Zhou J.,University of Akron | Xie S.,University of Akron | Amond E.F.,University of Akron | Becker M.L.,University of Akron | Becker M.L.,Austen BioInnovation Institute
Macromolecules | Year: 2013

A series of low bandgap semi-random copolymers incorporating various ratios of two acceptor units - thienothiadiazole and benzothiadiazole - were synthesized by Pd-catalyzed Stille coupling. The polymer films exhibited broad and intense absorption spectra, covering the spectral range from 350 nm up to 1240 nm. The optical bandgaps and HOMO levels of the polymers were calculated from ultraviolet-visible spectroscopy and cyclic voltammetry measurements, respectively. By changing the ratio of the two acceptor monomers, the HOMO levels of the polymers were tuned from -4.42 to -5.28 eV and the optical bandgaps were varied from 1.00 to 1.14 eV. The results indicate our approach could be applied to the design and preparation of conjugated polymers with specifically desired energy levels and bandgaps for photovoltaic applications. © 2013 American Chemical Society.

Gebhart J.J.,Case Western Reserve University | Miniaci A.,Cleveland Clinic | Fening S.D.,Austen BioInnovation Institute | Fening S.D.,Summa Health System
Journal of Shoulder and Elbow Surgery | Year: 2013

Background: Estimation of size, shape, and curvature of the humeral head is important for shoulder replacement procedures and allograft transplantation, especially as we try to recreate normal anatomy. The purpose of this study was to investigate the value of various anthropometric measurements for predicting humeral head curvature. Materials and methods: Cadaveric humeri were scanned with a 3-dimensional laser scanner. Length of the humerus, epicondylar breadth, and humeral head curvature were determined using data from the scans. A linear regression was performed for the length of the humerus, epicondylar breadth, gender, age, height, and weight. A stepwise linear regression with forward and backward substitution (α = 0.15) was performed for the most predictive variables from the initial linear regression. An equation for the prediction of humeral head radius of curvature was generated using this data. Results: The most predictive factors (R2 > 0.5) were epicondylar breadth, height, sex, and humeral length. These 4 factors were included in a forward and backward stepwise regression. The resulting equation had an R2 value of 0.812. Conclusion: Of the predicted measurements evaluated, patient height, maximum humeral length, epicondylar breadth, and gender were most correlated with humeral head curvature. Including these 4 factors in a linear regression model increased the R2 value to 0.812. If only a single measurement can be used to size the humeral head curvature, patient height will give the same accuracy as epicondylar breadth and can more easily be obtained. A patient's height can help accurately predict the patient's humeral head anatomy. © 2013 Journal of Shoulder and Elbow Surgery Board of Trustees.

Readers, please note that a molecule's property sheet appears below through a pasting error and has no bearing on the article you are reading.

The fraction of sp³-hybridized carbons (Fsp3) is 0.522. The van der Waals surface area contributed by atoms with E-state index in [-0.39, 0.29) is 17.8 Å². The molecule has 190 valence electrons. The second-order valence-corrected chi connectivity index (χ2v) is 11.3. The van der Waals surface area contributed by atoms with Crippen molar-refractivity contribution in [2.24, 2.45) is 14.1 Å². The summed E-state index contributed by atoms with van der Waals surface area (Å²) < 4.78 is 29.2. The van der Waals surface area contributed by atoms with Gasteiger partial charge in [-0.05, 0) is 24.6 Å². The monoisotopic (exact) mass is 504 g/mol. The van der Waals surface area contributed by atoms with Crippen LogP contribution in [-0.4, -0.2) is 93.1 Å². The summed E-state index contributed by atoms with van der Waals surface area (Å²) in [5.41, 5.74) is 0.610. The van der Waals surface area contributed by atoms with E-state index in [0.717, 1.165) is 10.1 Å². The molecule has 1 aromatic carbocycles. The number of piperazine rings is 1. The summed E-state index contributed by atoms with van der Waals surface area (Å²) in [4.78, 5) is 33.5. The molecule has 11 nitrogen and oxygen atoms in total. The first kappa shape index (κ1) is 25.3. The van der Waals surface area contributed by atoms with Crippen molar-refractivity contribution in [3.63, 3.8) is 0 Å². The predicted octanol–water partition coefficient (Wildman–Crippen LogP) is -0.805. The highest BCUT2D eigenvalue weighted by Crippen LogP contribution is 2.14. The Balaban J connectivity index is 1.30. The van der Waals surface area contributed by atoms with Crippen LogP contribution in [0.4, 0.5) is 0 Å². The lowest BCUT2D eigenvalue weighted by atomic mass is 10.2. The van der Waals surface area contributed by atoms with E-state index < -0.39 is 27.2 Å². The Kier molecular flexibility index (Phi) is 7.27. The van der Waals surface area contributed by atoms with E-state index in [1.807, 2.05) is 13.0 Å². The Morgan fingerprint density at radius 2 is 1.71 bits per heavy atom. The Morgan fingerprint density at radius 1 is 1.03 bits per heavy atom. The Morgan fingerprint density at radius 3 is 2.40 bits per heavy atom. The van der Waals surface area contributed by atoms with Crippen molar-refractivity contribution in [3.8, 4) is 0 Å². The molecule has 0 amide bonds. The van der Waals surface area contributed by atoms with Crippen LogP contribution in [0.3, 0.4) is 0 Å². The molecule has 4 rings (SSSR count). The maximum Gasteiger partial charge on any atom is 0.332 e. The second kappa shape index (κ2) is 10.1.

Agency: Department of Health and Human Services | Branch: | Program: STTR | Phase: Phase I | Award Amount: 222.91K | Year: 2014

DESCRIPTION (provided by applicant): While minimally invasive surgery has transformed the practice of surgery, access to implants for removal or alteration still requires surgery which generates risk and high cost. A next-generation approach is non-invasive, where implants are adjusted without an incision. There are clear applications in all fields of surgery, but particulary in orthopaedics where implants require frequent adjustment. One condition, early onset scoliosis, is disproportionally responsible for high cost and poor patient outcomes. Scoliosis, a pathological lateral curvature of the spine greater than 10, affects 2-4% of the population, or an estimated 6 million people in the United States. If left untreated, early onset scoliosis can cause damaging spinal deformity early in life; thus affecting other aspects of the child's health. There s no known cure for early onset idiopathic scoliosis. The most common surgical treatment of early onset scoliosis utilizes growing rods. In this procedure,